The normalized transient relaxation is found to depend only on β, which is physically consistent with the model. For the same photodetector operating at the same temperature, A and B should remain constant, which can be seen by examination of Equations (4) and (6). This is what is observed, as shown in Figure 5, where the fitting parameters are A = 1.5 × 10−2s−1 and B = 3.1 × 10−4s−1 for both illumination intensities. However, there is a significant difference between values for β. With increasing intensity, we would expect the density of photogenerated electron/hole pairs to increase, while the density of native charged surface states before illumination should remain constant. This results in an increase in β with increasing intensity, as observed.

4.2. Effect of Thermal Oxidation Annealing Temperature

Figure 6 shows the normalized photocurrent transient relaxation for photodetectors having varying base film annealing temperatures (Tan, filled circles). As discussed in Section 2.1 and shown in Figure 1, grain size is seen to increase, and optical efficiency decreases with increasing annealing temperature, which is discussed in detail in previous work by our group [18,29]. To determine if these properties contribute to the transient relaxation, we fit Equation (11) to the data in Figure 6 and show the fits as solid lines. The fitting parameters were found to be A = (1.5, 1.5) × 10−2s−1, B = (3.1, 3.5) × 10−4s−1 and β = (0.63, 0.67) for Tan = (573, 873) K, respectively. There is no significant difference between fitting parameters for the two detectors.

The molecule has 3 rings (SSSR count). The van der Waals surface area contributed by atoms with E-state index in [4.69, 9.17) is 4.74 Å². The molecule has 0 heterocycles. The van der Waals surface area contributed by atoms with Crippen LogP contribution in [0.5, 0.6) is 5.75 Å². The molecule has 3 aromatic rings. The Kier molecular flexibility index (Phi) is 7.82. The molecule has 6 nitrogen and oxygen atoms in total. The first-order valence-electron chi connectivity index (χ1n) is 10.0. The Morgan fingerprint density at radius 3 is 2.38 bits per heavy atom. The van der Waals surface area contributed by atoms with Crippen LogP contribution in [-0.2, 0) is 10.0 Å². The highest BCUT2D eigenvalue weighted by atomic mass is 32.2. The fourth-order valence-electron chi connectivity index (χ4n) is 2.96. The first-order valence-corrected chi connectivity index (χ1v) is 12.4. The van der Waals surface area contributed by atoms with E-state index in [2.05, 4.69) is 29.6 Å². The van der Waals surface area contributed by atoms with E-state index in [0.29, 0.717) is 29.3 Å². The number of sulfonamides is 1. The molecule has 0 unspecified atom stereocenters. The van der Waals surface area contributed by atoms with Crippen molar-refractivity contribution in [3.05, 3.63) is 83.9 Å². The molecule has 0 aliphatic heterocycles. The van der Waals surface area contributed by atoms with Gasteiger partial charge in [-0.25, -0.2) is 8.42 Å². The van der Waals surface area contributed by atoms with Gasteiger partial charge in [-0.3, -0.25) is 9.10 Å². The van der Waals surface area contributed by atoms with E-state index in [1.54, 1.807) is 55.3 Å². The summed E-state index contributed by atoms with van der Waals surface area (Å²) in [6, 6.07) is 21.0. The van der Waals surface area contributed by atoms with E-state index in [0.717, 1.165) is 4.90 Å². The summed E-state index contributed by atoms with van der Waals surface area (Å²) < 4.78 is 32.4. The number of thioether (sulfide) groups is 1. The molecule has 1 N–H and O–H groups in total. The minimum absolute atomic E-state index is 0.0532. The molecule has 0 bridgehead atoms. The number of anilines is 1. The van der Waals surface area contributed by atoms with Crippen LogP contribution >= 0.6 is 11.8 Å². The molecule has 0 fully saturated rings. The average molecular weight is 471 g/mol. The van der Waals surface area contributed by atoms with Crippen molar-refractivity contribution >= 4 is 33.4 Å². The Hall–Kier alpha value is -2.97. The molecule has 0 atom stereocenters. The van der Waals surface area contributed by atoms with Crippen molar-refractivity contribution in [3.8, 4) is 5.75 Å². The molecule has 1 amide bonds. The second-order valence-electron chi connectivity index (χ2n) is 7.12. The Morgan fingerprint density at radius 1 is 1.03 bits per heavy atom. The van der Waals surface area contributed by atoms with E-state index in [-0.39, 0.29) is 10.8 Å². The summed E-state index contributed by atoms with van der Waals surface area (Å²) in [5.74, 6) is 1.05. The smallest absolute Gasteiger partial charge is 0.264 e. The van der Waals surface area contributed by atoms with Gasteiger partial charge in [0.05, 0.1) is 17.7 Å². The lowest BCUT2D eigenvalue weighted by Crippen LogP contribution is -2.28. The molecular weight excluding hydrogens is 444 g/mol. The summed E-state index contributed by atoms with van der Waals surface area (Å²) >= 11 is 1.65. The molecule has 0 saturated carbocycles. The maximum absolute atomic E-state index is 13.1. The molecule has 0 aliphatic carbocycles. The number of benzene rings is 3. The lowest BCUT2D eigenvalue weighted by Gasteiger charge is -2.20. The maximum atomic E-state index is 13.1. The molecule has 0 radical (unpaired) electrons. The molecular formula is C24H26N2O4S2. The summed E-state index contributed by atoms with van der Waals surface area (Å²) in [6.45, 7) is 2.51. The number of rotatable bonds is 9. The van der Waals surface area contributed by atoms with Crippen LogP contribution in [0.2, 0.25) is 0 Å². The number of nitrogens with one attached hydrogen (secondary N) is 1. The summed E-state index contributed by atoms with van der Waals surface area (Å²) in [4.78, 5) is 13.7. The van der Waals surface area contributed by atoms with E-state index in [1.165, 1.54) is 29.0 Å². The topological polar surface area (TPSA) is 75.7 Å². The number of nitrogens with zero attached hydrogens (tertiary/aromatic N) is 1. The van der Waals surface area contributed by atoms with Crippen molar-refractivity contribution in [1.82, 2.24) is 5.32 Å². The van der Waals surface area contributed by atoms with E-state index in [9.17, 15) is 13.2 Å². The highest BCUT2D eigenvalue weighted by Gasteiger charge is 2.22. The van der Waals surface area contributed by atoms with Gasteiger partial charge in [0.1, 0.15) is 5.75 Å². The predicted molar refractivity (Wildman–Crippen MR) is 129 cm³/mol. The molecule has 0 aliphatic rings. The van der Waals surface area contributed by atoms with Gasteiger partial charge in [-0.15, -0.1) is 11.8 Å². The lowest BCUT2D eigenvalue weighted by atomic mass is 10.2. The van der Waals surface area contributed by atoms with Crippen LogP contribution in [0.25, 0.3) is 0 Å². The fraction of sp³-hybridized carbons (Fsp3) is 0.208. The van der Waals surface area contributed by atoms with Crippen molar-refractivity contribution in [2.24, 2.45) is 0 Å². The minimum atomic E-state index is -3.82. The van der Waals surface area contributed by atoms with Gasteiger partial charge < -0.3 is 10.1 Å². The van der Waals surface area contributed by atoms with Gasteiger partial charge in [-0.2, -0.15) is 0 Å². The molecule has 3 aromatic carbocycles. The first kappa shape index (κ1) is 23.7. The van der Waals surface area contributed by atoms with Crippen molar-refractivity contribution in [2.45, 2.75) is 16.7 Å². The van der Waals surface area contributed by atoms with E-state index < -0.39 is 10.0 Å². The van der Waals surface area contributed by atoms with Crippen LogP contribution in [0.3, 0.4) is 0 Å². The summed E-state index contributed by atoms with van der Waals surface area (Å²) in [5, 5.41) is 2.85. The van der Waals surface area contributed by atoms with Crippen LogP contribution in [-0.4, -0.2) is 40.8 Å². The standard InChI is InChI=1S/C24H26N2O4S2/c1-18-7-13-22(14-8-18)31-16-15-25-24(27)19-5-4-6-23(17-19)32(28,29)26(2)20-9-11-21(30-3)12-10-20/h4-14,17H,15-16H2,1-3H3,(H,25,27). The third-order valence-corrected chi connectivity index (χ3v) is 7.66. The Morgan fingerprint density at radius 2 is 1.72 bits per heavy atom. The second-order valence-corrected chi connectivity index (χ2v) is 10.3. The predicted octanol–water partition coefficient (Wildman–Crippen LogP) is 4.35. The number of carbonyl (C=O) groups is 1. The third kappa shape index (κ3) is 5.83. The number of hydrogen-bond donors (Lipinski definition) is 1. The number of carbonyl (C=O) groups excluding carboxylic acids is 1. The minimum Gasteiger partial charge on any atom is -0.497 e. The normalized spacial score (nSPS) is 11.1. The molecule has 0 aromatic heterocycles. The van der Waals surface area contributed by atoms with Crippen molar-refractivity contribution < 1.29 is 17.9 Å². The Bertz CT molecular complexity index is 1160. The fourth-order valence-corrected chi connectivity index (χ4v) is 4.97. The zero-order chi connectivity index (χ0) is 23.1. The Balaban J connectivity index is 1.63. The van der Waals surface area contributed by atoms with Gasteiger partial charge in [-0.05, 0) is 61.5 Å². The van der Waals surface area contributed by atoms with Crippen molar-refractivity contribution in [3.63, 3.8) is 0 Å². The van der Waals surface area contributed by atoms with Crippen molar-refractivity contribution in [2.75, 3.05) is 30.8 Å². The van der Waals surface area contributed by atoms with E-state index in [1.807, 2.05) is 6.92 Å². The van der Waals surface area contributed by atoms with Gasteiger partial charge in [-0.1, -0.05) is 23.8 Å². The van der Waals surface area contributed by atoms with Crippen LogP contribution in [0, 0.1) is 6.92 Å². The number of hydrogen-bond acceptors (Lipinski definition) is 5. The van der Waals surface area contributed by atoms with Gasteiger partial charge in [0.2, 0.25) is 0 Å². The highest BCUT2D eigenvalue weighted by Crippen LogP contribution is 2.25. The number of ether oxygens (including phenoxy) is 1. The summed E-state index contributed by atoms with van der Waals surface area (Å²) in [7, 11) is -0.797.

The similarity of the fitting parameters suggests that they are not governed by the various thermal-annealing temperatures of the films and, therefore, the grain size or the optical efficiency. This is consistent with previous literature, which suggests that the time constants are governed by the ambient environment and by the density and the depth of deep surface traps in ZnO, which affect the capture of holes and the subsequent hole emission and carrier recombination mechanisms of photocurrent decay [17,28,35]. It should be pointed out that the grain sizes for our films are relatively large and within the same order of magnitude (∼100–300 nm) and that we might expect a different result for smaller grain size or nanowire films. Furthermore, we investigate the normalized photocurrent in this study, which masks differences in the photocurrent saturation. There is a significant difference observed in photocurrent saturation between the two samples (see Figure 3). This can be attributed to the differences observed in the photoluminescence, where the low-temperature annealed film demonstrates greater photoexcitation efficiency in the UV band (see Figure 1c). Although annealing temperature and photoexcitation efficiency do significantly affect the saturation photocurrent, we observe no such effects on the normalized relaxation in our samples. In principle, the structural properties and optical efficiency of films can correlate with the density/depth of surface traps; however, for our films, grown via a thermal oxidation technique, this is not observed.